, Wisconsin , United States
|| 00, 1945
Oct 17, 2008 06:51pm
|Info||John Sharpless, who has taught American History at the University of Wisconsin for nearly twenty years, is a life long Midwesterner. He was born in Milwaukee, Wisconsin, in 1945. His father - John B., Sr. - was reassigned soon after John, Jr., was born, and the Sharpless family moved to Minneapolis, Minnesota. |
Until he was nine years old, the Sharpless' lived in a tiny apartment in Minneapolis. Only after many years of scrimping and saving was it possible for John's mom and dad to afford the building of their dream home in the country.
They built near an old, run-down boathouse which for years had served as the family's summer cottage. The change for John was profound. He was no longer a city boy. His home for the next two decades would be in the small town of Wayzata, Minnesota, located just west of the Twin Cities. John's mom, Portia Sharpless, had grown-up in a Nebraska farming community. And, while the five acres in Wayzata could hardly be called a "farm," she taught the Sharpless kids to till and weed the large family garden, raise pets and farm animals, and appreciate the bounty of nature's gifts.
It was there he grew up with his brother and sister near Lake Minnetonka, exploring the deep woods, open marshlands and grassy fields which are now sadly lost to suburban development. He camped in the forests, fished the streams and swam in the lakes. The years passed and his horizons grew as he canoed the rivers and sailed the lakes of Minnesota and Wisconsin. Perhaps it was only natural that in his teens he would be a YMCA camp counselor and canoe guide in northern Wisconsin. His love of the wilderness and his great affection for the people of the Upper Midwest was forged during these years.
After completing high school, John went on to the University of Minnesota. When high blood pressure excluded him from a NROTC scholarship, he set aside his dream of being a deck officer in the Navy and settled into an active student life on the Twin Cities campus. In 1967, he graduated with honors, receiving a Bachelors of Arts and a Bachelors of Science, both in Economics. The following year he received a Masters in the History and Philosophy of Religion. Although he also earned a secondary education teaching certificate, he set aside plans to teach high school, deciding instead to go to graduate school in history at the University of Michigan in Ann Arbor.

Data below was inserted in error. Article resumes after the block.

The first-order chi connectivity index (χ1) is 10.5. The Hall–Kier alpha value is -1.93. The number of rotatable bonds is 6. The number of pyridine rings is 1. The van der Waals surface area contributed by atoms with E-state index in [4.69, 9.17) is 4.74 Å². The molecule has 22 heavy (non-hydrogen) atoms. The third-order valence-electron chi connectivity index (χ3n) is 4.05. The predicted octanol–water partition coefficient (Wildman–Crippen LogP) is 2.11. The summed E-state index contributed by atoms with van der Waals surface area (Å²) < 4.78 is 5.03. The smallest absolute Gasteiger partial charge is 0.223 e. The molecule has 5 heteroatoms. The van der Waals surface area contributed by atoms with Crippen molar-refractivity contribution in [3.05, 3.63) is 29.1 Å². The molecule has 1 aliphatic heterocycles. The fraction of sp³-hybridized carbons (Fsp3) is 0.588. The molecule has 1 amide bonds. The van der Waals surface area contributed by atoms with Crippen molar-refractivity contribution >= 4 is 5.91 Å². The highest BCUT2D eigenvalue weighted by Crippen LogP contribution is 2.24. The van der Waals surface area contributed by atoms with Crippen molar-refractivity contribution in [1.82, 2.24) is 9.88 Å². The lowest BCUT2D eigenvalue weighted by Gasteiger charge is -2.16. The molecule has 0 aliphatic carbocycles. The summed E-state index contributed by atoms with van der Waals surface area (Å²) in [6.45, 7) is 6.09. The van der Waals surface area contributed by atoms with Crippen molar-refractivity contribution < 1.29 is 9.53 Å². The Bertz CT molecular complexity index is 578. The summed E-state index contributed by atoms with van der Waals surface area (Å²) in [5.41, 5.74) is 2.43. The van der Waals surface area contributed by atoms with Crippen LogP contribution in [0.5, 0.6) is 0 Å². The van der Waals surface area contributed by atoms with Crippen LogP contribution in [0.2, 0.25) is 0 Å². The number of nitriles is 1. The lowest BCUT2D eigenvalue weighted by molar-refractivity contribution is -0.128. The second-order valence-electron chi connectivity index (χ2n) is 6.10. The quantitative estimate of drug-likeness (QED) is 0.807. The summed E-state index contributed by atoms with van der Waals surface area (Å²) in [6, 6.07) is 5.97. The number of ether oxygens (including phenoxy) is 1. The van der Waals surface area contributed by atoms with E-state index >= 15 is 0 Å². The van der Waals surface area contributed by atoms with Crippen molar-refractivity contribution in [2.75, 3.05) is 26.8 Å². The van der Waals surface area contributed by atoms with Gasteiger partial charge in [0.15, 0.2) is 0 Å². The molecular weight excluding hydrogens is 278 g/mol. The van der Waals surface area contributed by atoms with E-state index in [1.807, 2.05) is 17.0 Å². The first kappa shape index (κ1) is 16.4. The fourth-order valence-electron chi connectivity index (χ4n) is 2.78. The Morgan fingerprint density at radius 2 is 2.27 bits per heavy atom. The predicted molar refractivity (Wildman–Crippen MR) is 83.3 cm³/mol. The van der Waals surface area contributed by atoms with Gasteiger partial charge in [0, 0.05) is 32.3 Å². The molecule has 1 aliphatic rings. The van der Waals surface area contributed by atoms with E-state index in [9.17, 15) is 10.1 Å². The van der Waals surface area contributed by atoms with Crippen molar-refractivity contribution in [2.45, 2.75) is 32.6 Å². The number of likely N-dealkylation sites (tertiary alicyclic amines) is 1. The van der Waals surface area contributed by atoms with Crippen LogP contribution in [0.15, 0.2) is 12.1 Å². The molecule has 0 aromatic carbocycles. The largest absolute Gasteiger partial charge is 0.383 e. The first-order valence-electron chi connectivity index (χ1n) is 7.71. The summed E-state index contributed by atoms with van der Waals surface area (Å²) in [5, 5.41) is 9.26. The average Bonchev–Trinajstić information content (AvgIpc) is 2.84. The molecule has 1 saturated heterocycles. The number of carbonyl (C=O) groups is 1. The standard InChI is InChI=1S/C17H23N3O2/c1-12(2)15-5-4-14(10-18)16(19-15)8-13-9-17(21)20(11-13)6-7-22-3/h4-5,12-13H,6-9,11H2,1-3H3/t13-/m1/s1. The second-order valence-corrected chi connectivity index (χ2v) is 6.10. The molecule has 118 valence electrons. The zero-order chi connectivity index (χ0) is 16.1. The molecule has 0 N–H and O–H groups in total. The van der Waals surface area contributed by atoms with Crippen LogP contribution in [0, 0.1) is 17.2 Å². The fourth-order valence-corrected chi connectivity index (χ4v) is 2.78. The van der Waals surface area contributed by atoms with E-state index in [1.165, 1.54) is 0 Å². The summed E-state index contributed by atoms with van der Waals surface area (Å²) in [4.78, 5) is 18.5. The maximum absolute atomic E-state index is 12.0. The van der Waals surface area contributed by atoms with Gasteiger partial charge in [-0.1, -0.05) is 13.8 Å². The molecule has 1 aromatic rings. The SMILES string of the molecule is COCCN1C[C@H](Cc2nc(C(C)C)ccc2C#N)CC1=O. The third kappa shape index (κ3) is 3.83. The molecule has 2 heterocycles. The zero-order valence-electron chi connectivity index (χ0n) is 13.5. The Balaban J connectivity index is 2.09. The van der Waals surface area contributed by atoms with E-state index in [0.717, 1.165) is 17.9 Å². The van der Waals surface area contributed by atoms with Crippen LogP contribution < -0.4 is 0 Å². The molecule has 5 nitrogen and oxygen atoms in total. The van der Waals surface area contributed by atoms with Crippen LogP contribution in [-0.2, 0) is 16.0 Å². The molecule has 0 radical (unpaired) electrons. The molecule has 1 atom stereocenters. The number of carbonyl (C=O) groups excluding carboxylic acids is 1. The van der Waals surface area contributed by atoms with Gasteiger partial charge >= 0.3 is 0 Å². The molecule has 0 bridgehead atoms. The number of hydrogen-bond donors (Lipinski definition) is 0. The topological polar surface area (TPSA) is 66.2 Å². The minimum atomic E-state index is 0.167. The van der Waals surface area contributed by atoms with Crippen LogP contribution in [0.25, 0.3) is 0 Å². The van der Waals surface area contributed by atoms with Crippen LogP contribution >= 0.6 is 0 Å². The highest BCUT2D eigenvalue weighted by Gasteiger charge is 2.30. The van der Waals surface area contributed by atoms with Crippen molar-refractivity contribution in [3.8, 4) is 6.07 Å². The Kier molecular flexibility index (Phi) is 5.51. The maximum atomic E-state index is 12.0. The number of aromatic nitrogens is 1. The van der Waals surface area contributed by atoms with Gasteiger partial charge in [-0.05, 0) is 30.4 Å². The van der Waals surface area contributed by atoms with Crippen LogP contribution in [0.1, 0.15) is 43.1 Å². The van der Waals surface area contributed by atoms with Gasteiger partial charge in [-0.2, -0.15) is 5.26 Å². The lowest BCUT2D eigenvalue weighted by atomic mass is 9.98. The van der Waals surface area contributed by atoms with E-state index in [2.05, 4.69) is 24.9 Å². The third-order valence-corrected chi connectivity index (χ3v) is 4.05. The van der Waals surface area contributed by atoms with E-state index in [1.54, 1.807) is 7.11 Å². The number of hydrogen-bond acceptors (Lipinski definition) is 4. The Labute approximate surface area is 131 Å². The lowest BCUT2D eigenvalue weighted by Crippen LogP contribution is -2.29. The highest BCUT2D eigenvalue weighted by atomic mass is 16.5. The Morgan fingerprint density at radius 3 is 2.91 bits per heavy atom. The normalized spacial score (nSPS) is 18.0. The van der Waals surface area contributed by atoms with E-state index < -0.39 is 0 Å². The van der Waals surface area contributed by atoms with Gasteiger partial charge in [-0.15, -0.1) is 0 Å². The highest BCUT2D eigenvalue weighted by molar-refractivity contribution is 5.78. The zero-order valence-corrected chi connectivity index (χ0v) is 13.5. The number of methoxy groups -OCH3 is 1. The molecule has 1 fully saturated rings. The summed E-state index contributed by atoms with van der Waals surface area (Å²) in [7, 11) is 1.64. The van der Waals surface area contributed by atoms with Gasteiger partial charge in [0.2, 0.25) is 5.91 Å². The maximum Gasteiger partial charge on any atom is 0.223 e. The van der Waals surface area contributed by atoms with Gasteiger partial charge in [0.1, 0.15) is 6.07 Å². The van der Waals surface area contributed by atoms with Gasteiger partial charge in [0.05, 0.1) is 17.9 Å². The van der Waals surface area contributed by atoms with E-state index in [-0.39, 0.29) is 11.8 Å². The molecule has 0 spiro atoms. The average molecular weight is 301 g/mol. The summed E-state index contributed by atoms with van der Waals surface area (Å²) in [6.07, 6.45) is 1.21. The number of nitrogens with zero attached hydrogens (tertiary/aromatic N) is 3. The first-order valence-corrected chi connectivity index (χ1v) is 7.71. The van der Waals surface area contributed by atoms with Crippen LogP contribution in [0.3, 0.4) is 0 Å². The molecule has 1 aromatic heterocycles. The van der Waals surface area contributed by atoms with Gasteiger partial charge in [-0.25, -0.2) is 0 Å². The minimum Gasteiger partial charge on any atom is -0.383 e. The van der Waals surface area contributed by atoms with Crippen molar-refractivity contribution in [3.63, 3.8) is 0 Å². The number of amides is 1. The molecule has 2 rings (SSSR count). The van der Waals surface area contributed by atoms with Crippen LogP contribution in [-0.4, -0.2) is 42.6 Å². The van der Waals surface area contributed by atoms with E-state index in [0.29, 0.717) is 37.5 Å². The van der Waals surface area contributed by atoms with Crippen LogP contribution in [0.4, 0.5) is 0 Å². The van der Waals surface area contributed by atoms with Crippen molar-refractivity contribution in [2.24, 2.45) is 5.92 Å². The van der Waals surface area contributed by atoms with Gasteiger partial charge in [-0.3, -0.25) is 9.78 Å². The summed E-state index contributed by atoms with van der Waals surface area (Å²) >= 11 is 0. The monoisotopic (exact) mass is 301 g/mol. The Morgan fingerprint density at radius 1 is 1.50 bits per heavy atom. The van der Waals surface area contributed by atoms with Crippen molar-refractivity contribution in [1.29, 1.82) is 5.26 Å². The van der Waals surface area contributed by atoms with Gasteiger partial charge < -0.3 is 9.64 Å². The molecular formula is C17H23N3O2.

John completed the doctorate in American History in 1975 and immediately came to the University of Wisconsin. He settled with his young family on Madison's west side near Camp Randall Stadium. It was there he raised his two children - Burk and Megan - both of whom attended Randall Grade School, Van Hise Middle School, and West High. Currently Megan is attending San Francisco City College and pursuing a career in acting and screen writing. His son Burk, who graduated from the University of Wisconsin, is an artist living in New York City.
Over his years at the University of Wisconsin, John has taught courses at both the undergraduate and graduate level - among the most popular being "American History Since 1945" which traces social, political and economic trends from World War II down to the present. Moreover, John quickly established a reputation as an extraordinarily popular teacher. In 1991 he was voted "Best University Professor" in the Madison Magazine annual Best of Madison reader's poll. The Wisconsin Badger Yearbook featured John as the College of Letters & Sciences "Professor of the Year" in 1995, describing him as "... charismatic, inquisitive and colorful ..." In a history department known nationally for its exceptional teaching faculty, such praise is noteworthy.
John's research focuses on various aspects of American social and economic history as well as current trends in public policy. Most recently he has written about the relationship between population growth, natural resource issues, and United States foreign policy. Over the years, his research has received support from the National Science Foundation, Social Science Research Council, Ford Foundation and Rockefeller Archives. In 1985-86 he was a Fulbright Professor of Demography at the University of Papua New Guinea.
While living in New Guinea he continued his fascination with the wilderness and the open ocean, traveling with his son throughout this tropical nation of 4.5 million people and sailing among remote islands of the South Pacific. Often John would wander the Highlands of New Guinea alone, traveling the rain forests, the deep river valleys and mountain tracts to remote villages.
His keen sense of adventure, however, continues down to the present. In 1989 and 1995, he helped organize successful skiing and mountaineering expeditions to the Canadian Arctic. But adventure lies at home as well. His hobbies include sailing on Lake Mendota, mountain biking at Governor Dodge State Park, rock climbing at Devil's Lake, backpacking in the great Wisconsin North Country, and trout fishing at his cabin near La Crosse.
In the early seventies, John's father died and his mother moved to a farm about a half hour west of La Crosse, Wisconsin. His sister, Nadine, soon followed and married Jim Wise, a local bricklayer and farmer. They too have a farm near Caledonia, Minnesota, where they live with their three children.(Only his brother, Jim, has broken with the family tradition of living in the Midwest, moving to Nevada after eight years in the Air Force to work for a research and development firm.)
For the whole family - for John, his brother and sister, as for their children - "Portia's Farm" has become a center of their lives - a place to which they return for the warmth and reassurance of family, to find again the spirit of land and to reaffirm the values of the American Midwestern heartland.